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#160: Haitian-American Politics (fwd)

From: Patrick Slavin <pslavin@unicefusa.org>

>From the June issue of Caribbean Today, a Miami monthly paper.


In one of his first moves after being formally installed as mayor of
North Miami on May 25, attorney at law Frank Wolland reached out to the
city's Haitian community.
 "The Haitian community needs to come and participate in our city
government by coming to town hall meetings," Wolland told journalists.
 It was the third time in less than a fortnight that Wolland was openly
seeking to build bridges with Haitian Americans.
 On May 19, the day after he narrowly defeated Haitian-American
businessman Josaphat "Joe" Celestin in the election for mayor of North
Miami, Wolland was on Creole radio. "I will welcome Haitians to the city
boards," he said. His reaching out even extended to Joe Celestin. "I
publicly offer him to come to work together with me in the city," he
 The day before the poll Wolland spent more than an hour on Haitian talk
 That appearance had marked a change in Wolland's campaign strategy; a
change that some commentators said was dictated by pragmatism. "It is an
acknowledgment of the  growing political assertiveness of Florida's
Haitian community," one observer, asking not to be named, told Caribbean
 It is an assertiveness that Guyanese-born political scientist Ivelaw
Griffith says arises from socioeconomic necessity. He says Haitians are
relatively worse off than other immigrant groups in South Florida and
thus feel a compulsion to do something about their situation.
 In addition, says the Florida International University lecturer,
"you've got the stark racist attitudes of not only Southern Florida
people but even the federal government, reflected in the treatment of
Haitians over immigration."
 He was referring to the exclusion of Haitians from immigration relief
measures passed by Congress to assist thousands of Central Americans and
Eastern Europeans.
 Their initial exclusion from immigration relief had galvanized Haitians
in the United States to do something about their situation, Griffith
said. "One way of doing this is to get representation."
 Perhaps the first concrete sign of this new political assertiveness was
seen in last November's state and municipal elections when six
Haitian-Americans ran for seats on school boards, the state
House of Representatives and the state Senate. While none of these
candidates was successful, each got enough votes to attract the
attention of the media and political observers.
 One of these candidates was Joe Celestin.
 It was no surprise when Celestin filed papers to run for mayor of North Miami.
As mayor of this "dormitory city" of 50,000 residents, he would be the most
important Haitian-American elected official in Florida, indeed the most
powerful Caribbean- American politician in the Sunshine State.
 It is estimated that at least 3,000 of North Miami's 18,000 registered
voters are Haitian Americans. While specifically targeting the Haitian
community through Creole talk radio, Celestin also went after the black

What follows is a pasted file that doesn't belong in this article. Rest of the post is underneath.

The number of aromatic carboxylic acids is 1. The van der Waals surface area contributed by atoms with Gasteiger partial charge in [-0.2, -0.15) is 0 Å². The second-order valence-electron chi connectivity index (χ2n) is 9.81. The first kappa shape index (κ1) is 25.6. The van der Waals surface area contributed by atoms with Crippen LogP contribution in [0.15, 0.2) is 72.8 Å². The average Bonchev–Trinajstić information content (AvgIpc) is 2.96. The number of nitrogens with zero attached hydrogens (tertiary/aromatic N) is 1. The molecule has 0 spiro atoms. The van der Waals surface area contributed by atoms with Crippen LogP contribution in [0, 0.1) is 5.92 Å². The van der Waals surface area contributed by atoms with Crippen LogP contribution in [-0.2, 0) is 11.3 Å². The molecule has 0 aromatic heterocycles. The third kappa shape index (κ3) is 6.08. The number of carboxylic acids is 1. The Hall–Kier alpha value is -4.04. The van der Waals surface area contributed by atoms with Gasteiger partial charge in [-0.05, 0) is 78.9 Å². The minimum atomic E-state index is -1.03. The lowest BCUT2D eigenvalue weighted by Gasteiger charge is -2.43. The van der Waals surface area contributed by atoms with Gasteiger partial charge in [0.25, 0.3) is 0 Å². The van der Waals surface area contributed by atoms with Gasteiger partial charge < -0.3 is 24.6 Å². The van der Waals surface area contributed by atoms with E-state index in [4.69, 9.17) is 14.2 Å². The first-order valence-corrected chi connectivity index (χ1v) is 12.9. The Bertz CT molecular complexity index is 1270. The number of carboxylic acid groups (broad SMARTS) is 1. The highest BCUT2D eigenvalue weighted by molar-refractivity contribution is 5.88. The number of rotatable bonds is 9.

American and Hispanic votes, estimated to be about 7,000 and 3,000,
 He declared himself "The candidate with a plan."
 "I am the only one with a vision," he said as he campaigned on a
platform of economic empowerment and a pledge to end alleged
discrimination in city hiring.
 Referring to Celestin's unsuccessful run for the state Senate last
year, opponents dismissed him as a "carpetbagger" who wanted political
power wherever he could get it.
 In polling on May 11, Celestin had received 2,263 votes (45.3 percent);
ahead of Frank Wolland, who got 1, 623 (32.5 percent); Anthony Caserta,
who got 855; and Ted Ravelo who polled only 254 votes.
 However, having failed to get the 50 percent-plus-one needed to become
mayor, Celestin was forced into a runoff with Wolland. "I wanted to take
it outright," Celestin told reporters. He expressed confidence he would
win the runoff.
 With many commentators all but declaring Celestin the winner, believing
the large bloc of Haitian-American residents would make this a reality,
Wolland complained: "People need to decide now if ethnic bloc voting is
the city's future."
 The comment drew sharp responses from several quarters.
 Jamaican-born broadcast journalist Winston Barnes said
Haitian-Americans were doing only what Cuban Americans had done to gain
and consolidate their political power in South Florida.
 He cited Celestin's initial success as an example of what
Caribbean-American people in Florida could achieve through organization
and unity. He also referred to "a tendency among Jamaicans in particular
to put down Haitian immigrants rather that unite with them around common
 Barnes' comments led to a spirited debate on his Open Line radio call
in program, with most of the callers agreeing with his position.
 Wolland, in the meanwhile, embarked on a new strategy. He reached out
to the Haitian community.
 In the May 18 runoff, Wolland won with 3,483 votes (53 percent) to
Celestin's 3,045 votes (47 per cent).
 The additional week of campaigning between the two polls was vitriolic
and often racial.